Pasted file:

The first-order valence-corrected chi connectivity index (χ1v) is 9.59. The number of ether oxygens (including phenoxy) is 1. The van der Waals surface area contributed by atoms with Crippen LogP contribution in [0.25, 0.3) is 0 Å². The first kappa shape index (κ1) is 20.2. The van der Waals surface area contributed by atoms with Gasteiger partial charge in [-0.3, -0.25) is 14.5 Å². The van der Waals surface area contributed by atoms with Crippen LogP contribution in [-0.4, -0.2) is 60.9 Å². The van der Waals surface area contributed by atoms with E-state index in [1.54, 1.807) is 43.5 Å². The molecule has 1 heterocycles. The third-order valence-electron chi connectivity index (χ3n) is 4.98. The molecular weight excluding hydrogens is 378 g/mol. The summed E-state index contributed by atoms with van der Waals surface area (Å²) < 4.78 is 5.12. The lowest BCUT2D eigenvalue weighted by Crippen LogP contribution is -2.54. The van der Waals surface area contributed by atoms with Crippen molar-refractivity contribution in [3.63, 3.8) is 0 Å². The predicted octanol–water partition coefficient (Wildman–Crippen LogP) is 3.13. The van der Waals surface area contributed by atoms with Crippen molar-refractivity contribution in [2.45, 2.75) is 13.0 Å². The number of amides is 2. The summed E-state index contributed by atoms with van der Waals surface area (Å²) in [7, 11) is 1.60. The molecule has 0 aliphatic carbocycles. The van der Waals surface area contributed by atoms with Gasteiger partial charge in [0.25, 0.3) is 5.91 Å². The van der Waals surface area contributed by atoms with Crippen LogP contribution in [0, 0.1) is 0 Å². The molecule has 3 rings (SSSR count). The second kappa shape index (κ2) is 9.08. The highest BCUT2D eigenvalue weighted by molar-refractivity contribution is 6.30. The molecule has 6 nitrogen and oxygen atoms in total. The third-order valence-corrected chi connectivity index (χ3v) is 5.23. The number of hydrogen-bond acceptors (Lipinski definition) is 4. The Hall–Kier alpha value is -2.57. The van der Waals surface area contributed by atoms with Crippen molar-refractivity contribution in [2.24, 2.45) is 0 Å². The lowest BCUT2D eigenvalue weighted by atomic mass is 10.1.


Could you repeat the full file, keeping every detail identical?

The first-order valence-corrected chi connectivity index (χ1v) is 9.59. The number of ether oxygens (including phenoxy) is 1. The van der Waals surface area contributed by atoms with Crippen LogP contribution in [0.25, 0.3) is 0 Å². The first kappa shape index (κ1) is 20.2. The van der Waals surface area contributed by atoms with Gasteiger partial charge in [-0.3, -0.25) is 14.5 Å². The van der Waals surface area contributed by atoms with Crippen LogP contribution in [-0.4, -0.2) is 60.9 Å². The van der Waals surface area contributed by atoms with E-state index in [1.54, 1.807) is 43.5 Å². The molecule has 1 heterocycles. The third-order valence-electron chi connectivity index (χ3n) is 4.98. The molecular weight excluding hydrogens is 378 g/mol. The summed E-state index contributed by atoms with van der Waals surface area (Å²) < 4.78 is 5.12. The lowest BCUT2D eigenvalue weighted by Crippen LogP contribution is -2.54. The van der Waals surface area contributed by atoms with Crippen molar-refractivity contribution in [3.63, 3.8) is 0 Å². The predicted octanol–water partition coefficient (Wildman–Crippen LogP) is 3.13. The van der Waals surface area contributed by atoms with Crippen molar-refractivity contribution in [2.45, 2.75) is 13.0 Å². The number of amides is 2. The summed E-state index contributed by atoms with van der Waals surface area (Å²) in [7, 11) is 1.60. The molecule has 0 aliphatic carbocycles. The van der Waals surface area contributed by atoms with Gasteiger partial charge in [0.25, 0.3) is 5.91 Å². The van der Waals surface area contributed by atoms with Crippen LogP contribution in [0, 0.1) is 0 Å². The molecule has 3 rings (SSSR count). The second kappa shape index (κ2) is 9.08. The highest BCUT2D eigenvalue weighted by molar-refractivity contribution is 6.30. The molecule has 6 nitrogen and oxygen atoms in total. The third-order valence-corrected chi connectivity index (χ3v) is 5.23. The number of hydrogen-bond acceptors (Lipinski definition) is 4. The Hall–Kier alpha value is -2.57. The van der Waals surface area contributed by atoms with Crippen molar-refractivity contribution in [2.24, 2.45) is 0 Å². The lowest BCUT2D eigenvalue weighted by atomic mass is 10.1.